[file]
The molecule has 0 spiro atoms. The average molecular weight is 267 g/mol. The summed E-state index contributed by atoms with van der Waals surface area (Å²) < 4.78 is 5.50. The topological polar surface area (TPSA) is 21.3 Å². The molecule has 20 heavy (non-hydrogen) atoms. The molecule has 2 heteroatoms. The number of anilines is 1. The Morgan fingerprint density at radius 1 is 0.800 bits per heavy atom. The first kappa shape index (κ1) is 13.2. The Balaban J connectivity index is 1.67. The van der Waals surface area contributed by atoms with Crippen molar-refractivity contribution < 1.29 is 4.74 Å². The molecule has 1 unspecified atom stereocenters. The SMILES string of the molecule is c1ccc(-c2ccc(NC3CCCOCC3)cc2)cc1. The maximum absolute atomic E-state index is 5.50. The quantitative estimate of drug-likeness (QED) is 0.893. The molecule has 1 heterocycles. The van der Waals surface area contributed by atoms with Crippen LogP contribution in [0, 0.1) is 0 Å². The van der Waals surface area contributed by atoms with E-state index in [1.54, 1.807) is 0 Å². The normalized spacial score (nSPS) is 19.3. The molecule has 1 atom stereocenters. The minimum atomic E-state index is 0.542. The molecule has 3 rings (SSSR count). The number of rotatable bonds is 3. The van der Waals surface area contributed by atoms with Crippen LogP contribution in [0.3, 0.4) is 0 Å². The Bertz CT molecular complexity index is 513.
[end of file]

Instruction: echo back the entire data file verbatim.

The molecule has 0 spiro atoms. The average molecular weight is 267 g/mol. The summed E-state index contributed by atoms with van der Waals surface area (Å²) < 4.78 is 5.50. The topological polar surface area (TPSA) is 21.3 Å². The molecule has 20 heavy (non-hydrogen) atoms. The molecule has 2 heteroatoms. The number of anilines is 1. The Morgan fingerprint density at radius 1 is 0.800 bits per heavy atom. The first kappa shape index (κ1) is 13.2. The Balaban J connectivity index is 1.67. The van der Waals surface area contributed by atoms with Crippen molar-refractivity contribution < 1.29 is 4.74 Å². The molecule has 1 unspecified atom stereocenters. The SMILES string of the molecule is c1ccc(-c2ccc(NC3CCCOCC3)cc2)cc1. The maximum absolute atomic E-state index is 5.50. The quantitative estimate of drug-likeness (QED) is 0.893. The molecule has 1 heterocycles. The van der Waals surface area contributed by atoms with Crippen LogP contribution in [0, 0.1) is 0 Å². The van der Waals surface area contributed by atoms with E-state index in [1.54, 1.807) is 0 Å². The normalized spacial score (nSPS) is 19.3. The molecule has 1 atom stereocenters. The minimum atomic E-state index is 0.542. The molecule has 3 rings (SSSR count). The number of rotatable bonds is 3. The van der Waals surface area contributed by atoms with Crippen LogP contribution in [0.3, 0.4) is 0 Å². The Bertz CT molecular complexity index is 513.